• Larger ones like coffee containers are used for my yarn stuff. I can fit one large or a couple of small into a coffee can.  Then simply cut a hole in the top and viola’ – perfect way to manage yarn especially if you’re doing more than one color in your works.

 

  • Medium and smaller plastic is great for loose screws, nails, or bits and pieces in the shop that we don’t want to get rid of yet. If it is good shape, it will get reused on some project at a later date.
  • Tin cans all sizes and shapes are great for crafting, painting (craft, room or building), holding pens and pencils and stuff.

tin can use-grandson craft  (Grandson made this one for me)

  • Smaller pieces of broken glass, old rusty nails or metal, any other small sharp material found around the farm (especially in the driveway – after roofing is the worst!) can be put in the tin coffee cans. When it is full, we simply duct-tape the snot out of it and throw it in the trash.  Most of it (in a couple of million years) will decompose down and not lead to more flat tires around the house.

There are tons of uses for these types of containers.  Just throwing them in the trash seems like a huge waste to me.  It does drive my sister nuts, so I promised to try to cut back on the number I save (maybe?).  A good friend of ours also used the tin coffee cans to help with his seedlings.  He puts the small, delicate plant in the spot he wants it.  Then cuts off one end of the can completely (already should be off if you used the coffee.), and only cuts off about 3/4 of the other end.  He peels back the partially cut end and places the open end over the young plant.  Our winds will dry the heck out of anything young very quickly.  This not only protects it from the ugly winds but keeps it a bit warmer in case of a fluke freeze.  It also keeps the water in the spot he wants it (the can is sunk part way into the ground to keep it from flying off), and it even helps to keep unwanted critters from attacking or eating all of the young plants.  Only had a couple of cans to try his plan with, but it worked.  Then the tornado took off with my cans.  Time to start saving new ones – woohoo!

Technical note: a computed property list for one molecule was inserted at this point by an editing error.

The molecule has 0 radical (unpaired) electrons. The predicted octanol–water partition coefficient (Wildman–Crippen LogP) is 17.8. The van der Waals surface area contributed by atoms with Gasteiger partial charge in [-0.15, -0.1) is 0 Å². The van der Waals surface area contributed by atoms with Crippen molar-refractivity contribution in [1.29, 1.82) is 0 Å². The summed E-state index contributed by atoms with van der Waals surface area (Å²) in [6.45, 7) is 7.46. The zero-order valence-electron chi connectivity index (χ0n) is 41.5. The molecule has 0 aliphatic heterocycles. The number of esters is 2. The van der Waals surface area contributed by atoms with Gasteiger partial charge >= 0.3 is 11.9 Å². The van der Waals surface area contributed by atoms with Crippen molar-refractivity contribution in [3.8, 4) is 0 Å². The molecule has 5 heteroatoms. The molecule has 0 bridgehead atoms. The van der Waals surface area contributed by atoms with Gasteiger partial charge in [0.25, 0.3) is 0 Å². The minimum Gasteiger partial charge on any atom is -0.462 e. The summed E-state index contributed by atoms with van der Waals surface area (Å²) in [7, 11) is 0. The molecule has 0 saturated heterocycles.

tornado lifing stuff

I wanted to share this bit of info for those of you that are garden-a-holics like us and have started planning out this season.  We are starting seeds this weekend and hope for a mild, boring growing season this year.

crazy gardener - snl   (Ya gotta love SNL and everything Christopher Walken does – both are classics!)

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I NEED YOUR GARDENING INPUT PLEASE!

I was perusing my Old Farmers Almanac and came across a Gardening Adage:

If you grow it for the fruit or the root, you need full sun.

If you grow it for the leaves, partial shade is all you need.

I have never heard this adage before but find that it is very true.  The blurb even highlighted the specifics of the statement (which I have bolded and underlined).  It gave me an idea for updating my blog.  I think I will create a page that is nothing but these adages and wife’s tales from the past.  Some of them will be bizarre, and some will be true, but most of all they will be fun to find and read.

happy cabbage

Cares melt when
you kneel in the garden.

I find that one to be very true for me.  Especially when it is time to do weeds, I can really get into ripping those suckers out, and I surprisingly find that my cares have drifted away – after about two hours of doing it.

zen frog

Can’t see the forest
for the trees.

This is a huge truth for me in the garden and regular life.  I can’t count the number of times I was working on a problem or project wishing for an easier way.  Then, usually years later, it just pops into my head.  It was right in front of me the whole time, and I just did not see it.

cant see forest

A dedicated
gardener dwells within.

Ok, I admit I have no clue on this one?  Is it supposed to mean that gardeners are introverted, or is it just stating the fact that someone who really works hard on their garden is living in the house?

dedicated gardener

In spring at the end of the day,

You should smell like dirt.

Margaret Atwood, Canadian Writer (1939)

This was actually a quote and not an adage, but I have heard it tons of times growing up on the farm (never knew who started it before).  Most adages are simply passed down through families with no real concern for it being a quote or not.

chicken digging in dirt

This one made me giggle:

Gardening is just
another day at the plant.

Then last, but not least (I hope) is one of my most favorites:

Dirt poor, filthy
rich.